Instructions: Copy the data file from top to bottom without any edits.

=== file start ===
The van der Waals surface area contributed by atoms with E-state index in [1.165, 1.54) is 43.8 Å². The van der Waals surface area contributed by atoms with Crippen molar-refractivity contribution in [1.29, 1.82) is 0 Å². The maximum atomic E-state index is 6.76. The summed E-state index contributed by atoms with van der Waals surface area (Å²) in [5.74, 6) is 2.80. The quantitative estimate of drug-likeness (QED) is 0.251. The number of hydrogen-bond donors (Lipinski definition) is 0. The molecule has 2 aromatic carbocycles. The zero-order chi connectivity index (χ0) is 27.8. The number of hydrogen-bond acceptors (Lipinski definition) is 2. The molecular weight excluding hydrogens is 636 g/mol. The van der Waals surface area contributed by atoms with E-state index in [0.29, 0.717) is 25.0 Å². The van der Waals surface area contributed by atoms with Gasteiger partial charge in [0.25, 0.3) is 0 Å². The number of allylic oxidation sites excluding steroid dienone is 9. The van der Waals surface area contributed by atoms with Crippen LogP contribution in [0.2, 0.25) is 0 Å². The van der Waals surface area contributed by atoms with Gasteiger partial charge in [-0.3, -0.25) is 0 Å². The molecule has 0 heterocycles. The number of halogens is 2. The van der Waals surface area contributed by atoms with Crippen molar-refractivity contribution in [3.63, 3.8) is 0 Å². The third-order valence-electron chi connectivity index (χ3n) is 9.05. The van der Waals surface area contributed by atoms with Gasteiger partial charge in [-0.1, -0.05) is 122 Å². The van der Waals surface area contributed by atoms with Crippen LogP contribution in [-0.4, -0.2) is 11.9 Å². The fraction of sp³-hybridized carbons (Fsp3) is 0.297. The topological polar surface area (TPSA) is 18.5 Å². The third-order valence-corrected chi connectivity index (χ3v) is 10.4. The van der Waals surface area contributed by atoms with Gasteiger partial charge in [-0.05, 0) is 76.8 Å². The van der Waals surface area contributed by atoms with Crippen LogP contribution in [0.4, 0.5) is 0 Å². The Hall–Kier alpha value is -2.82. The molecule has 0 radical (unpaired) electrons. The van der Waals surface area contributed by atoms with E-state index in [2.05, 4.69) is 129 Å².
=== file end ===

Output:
The van der Waals surface area contributed by atoms with E-state index in [1.165, 1.54) is 43.8 Å². The van der Waals surface area contributed by atoms with Crippen molar-refractivity contribution in [1.29, 1.82) is 0 Å². The maximum atomic E-state index is 6.76. The summed E-state index contributed by atoms with van der Waals surface area (Å²) in [5.74, 6) is 2.80. The quantitative estimate of drug-likeness (QED) is 0.251. The number of hydrogen-bond donors (Lipinski definition) is 0. The molecule has 2 aromatic carbocycles. The zero-order chi connectivity index (χ0) is 27.8. The number of hydrogen-bond acceptors (Lipinski definition) is 2. The molecular weight excluding hydrogens is 636 g/mol. The van der Waals surface area contributed by atoms with E-state index in [0.29, 0.717) is 25.0 Å². The van der Waals surface area contributed by atoms with Gasteiger partial charge in [0.25, 0.3) is 0 Å². The number of allylic oxidation sites excluding steroid dienone is 9. The van der Waals surface area contributed by atoms with Crippen LogP contribution in [0.2, 0.25) is 0 Å². The van der Waals surface area contributed by atoms with Gasteiger partial charge in [-0.3, -0.25) is 0 Å². The molecule has 0 heterocycles. The number of halogens is 2. The van der Waals surface area contributed by atoms with Crippen molar-refractivity contribution in [3.63, 3.8) is 0 Å². The third-order valence-electron chi connectivity index (χ3n) is 9.05. The van der Waals surface area contributed by atoms with Gasteiger partial charge in [-0.1, -0.05) is 122 Å². The van der Waals surface area contributed by atoms with Crippen LogP contribution in [-0.4, -0.2) is 11.9 Å². The fraction of sp³-hybridized carbons (Fsp3) is 0.297. The topological polar surface area (TPSA) is 18.5 Å². The third-order valence-corrected chi connectivity index (χ3v) is 10.4. The van der Waals surface area contributed by atoms with Gasteiger partial charge in [-0.05, 0) is 76.8 Å². The van der Waals surface area contributed by atoms with Crippen LogP contribution in [0.4, 0.5) is 0 Å². The Hall–Kier alpha value is -2.82. The molecule has 0 radical (unpaired) electrons. The van der Waals surface area contributed by atoms with E-state index in [2.05, 4.69) is 129 Å².